John Sampson could almost taste a Democratic victory.
In the midafternoon on Election Day, the Senate minority leader was running late to join state Sen. Joe Addabbo Jr. at a school in Ozone Park, Queens.
While Sampson hurried to join him, Addabbo was telling voters, many of whom had lost their homes and cast their ballots in frigid, dusty conditions, that it didn’t matter who ended up running the state Senate. After Superstorm Sandy ravaged his district, the Queens lawmaker had suspended his campaign against Republican Councilman Eric Ulrich to focus on helping constituents.
“I hope the majority, Republicans or Democrats, do the right thing by the state,” Addabbo said. “Enough of this talk of who’s in the majority, who has the bigger office or larger computers. We have to do our part as legislators and do the will of the people.”
But the talk of which party would wind up in the majority had only just begun. When Sampson showed up, he said Addabbo’s race was crucial to the party’s hope of seizing control of the chamber from Republicans.
“All roads to the majority lead through Addabbo,” Sampson said. “Joe doesn’t take anything for granted, and that’s why he works so hard. He started working on day one when he was elected to office.”
As results from across the state trickled in late that night, Sampson, Addabbo and the rest of their colleagues seemed poised to tip the balance of power in Albany for the second time in four years.
Addabbo and Democratic Assemblyman George Latimer defended two downstate seats that Republicans had hoped to poach. Ted O’Brien, a county legislator, upended Republican Assemblyman Sean Hanna in an open, previously Republican-controlled seat in Rochester.
Additionally, Democrats hold narrow leads in two other pivotal races still too close to call. In the Hudson Valley Democrat Cecilia Tkaczyk narrowly leads Republican Assemblyman George Amedore Jr. by about 140 votes as City & State goes to press, and in Poughkeepsie Democrat Terry Gipson is about 1,600 votes ahead of Republican state Sen. Stephen Saland.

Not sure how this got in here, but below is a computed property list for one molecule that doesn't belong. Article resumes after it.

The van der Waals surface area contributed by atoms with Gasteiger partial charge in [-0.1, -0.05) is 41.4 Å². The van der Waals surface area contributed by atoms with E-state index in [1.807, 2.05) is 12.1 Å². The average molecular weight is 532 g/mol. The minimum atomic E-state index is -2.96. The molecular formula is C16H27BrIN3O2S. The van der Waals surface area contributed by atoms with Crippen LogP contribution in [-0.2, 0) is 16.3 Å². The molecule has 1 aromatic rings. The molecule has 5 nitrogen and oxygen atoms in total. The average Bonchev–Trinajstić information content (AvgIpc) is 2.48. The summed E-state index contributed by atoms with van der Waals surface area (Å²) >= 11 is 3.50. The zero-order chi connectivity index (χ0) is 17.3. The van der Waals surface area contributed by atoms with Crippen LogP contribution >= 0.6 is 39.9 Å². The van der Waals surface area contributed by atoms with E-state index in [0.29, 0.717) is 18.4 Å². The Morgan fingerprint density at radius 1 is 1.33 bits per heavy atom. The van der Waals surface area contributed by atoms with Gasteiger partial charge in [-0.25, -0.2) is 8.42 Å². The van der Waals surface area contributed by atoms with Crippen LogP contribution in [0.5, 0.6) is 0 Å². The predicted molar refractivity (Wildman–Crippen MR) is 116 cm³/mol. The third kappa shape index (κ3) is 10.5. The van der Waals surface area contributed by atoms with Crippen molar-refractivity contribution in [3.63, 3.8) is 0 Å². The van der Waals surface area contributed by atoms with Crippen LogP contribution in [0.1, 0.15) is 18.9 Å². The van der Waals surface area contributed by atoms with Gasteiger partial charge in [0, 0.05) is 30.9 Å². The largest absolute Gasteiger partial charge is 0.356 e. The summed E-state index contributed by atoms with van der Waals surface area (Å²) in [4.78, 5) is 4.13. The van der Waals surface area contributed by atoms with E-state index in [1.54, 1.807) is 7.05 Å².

And former Councilman Simcha Felder, a Democrat, pummeled Republican state Sen. David Storobin in the so-called “super Jewish” district.
But Sampson might not be able to savor his party’s triumph.
Some political observers believe that Sampson will either step down or be ousted as the party’s leader regardless of the recounts and the final vote tallies.
If that happens, state Sen. Michael Gianaris, who heads the Democratic Senate Campaign Committee, is widely viewed as a contender for majority leader if Democrats retake the Senate.
Gianaris deflected questions about the majority leader job on Election Night, but promised that Democrats would not engage in a messy leadership fight like they had four years ago.
“I’m not getting into that today,” he said. “The entire Democratic conference is joined at the hip tonight in celebration of retaking the majority. We’re not going to repeat the mistakes of the past, and we’re going to be working together in a unified fashion to give New Yorkers a responsible government.”
But the path to majority leader for Gianaris is complicated by divisions between him and Sen. Jeff Klein, the chair of the four-person Independent Democratic Conference, a breakaway group that has cooperated with Republicans over the past two years.
In a major question mark hanging over control of the Senate, Klein has not indicated whether his cohort would caucus with the Democrats. Sources believe he may seek the majority leader position too. An IDC spokesman declined to answer questions about the lawmaker’s leadership interests.
Felder could also become a key vote among Democrats if the party is able to claim 32 seats or more. Counting Felder and the IDC, Democrats currently hold 31 seats and the GOP 30 in a chamber that will expand to 63 seats next session.
But Felder, despite his party affiliation, has left open the possibility of caucusing with the Republicans. E. O’Brien Murray, a Republican who managed Felder’s campaign, said it was too early to say which party the senator-elect would work with.